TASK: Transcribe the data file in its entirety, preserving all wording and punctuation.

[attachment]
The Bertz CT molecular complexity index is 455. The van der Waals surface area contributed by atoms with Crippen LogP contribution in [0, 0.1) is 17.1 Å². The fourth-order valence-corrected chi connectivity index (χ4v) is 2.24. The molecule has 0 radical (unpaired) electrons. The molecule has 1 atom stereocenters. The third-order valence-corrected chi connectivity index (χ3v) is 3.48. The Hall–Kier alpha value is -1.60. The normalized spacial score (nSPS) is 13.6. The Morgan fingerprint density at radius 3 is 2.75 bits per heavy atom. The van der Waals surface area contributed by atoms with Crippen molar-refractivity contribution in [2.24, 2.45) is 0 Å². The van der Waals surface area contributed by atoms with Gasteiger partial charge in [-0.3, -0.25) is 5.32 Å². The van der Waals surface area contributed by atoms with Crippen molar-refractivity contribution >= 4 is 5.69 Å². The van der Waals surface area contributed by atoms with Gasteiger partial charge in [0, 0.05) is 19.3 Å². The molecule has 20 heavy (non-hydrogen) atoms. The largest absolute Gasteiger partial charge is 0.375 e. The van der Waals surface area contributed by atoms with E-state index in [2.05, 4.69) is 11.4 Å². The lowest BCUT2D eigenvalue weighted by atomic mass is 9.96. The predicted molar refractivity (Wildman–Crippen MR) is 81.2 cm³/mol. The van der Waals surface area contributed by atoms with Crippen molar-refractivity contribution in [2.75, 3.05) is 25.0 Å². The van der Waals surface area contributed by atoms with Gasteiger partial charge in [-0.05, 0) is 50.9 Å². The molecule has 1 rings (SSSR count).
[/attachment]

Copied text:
The Bertz CT molecular complexity index is 455. The van der Waals surface area contributed by atoms with Crippen LogP contribution in [0, 0.1) is 17.1 Å². The fourth-order valence-corrected chi connectivity index (χ4v) is 2.24. The molecule has 0 radical (unpaired) electrons. The molecule has 1 atom stereocenters. The third-order valence-corrected chi connectivity index (χ3v) is 3.48. The Hall–Kier alpha value is -1.60. The normalized spacial score (nSPS) is 13.6. The Morgan fingerprint density at radius 3 is 2.75 bits per heavy atom. The van der Waals surface area contributed by atoms with Crippen molar-refractivity contribution in [2.24, 2.45) is 0 Å². The van der Waals surface area contributed by atoms with Gasteiger partial charge in [-0.3, -0.25) is 5.32 Å². The van der Waals surface area contributed by atoms with Crippen molar-refractivity contribution >= 4 is 5.69 Å². The van der Waals surface area contributed by atoms with Gasteiger partial charge in [0, 0.05) is 19.3 Å². The molecule has 20 heavy (non-hydrogen) atoms. The largest absolute Gasteiger partial charge is 0.375 e. The van der Waals surface area contributed by atoms with E-state index in [2.05, 4.69) is 11.4 Å². The lowest BCUT2D eigenvalue weighted by atomic mass is 9.96. The predicted molar refractivity (Wildman–Crippen MR) is 81.2 cm³/mol. The van der Waals surface area contributed by atoms with Crippen molar-refractivity contribution in [2.75, 3.05) is 25.0 Å². The van der Waals surface area contributed by atoms with Gasteiger partial charge in [-0.05, 0) is 50.9 Å². The molecule has 1 rings (SSSR count).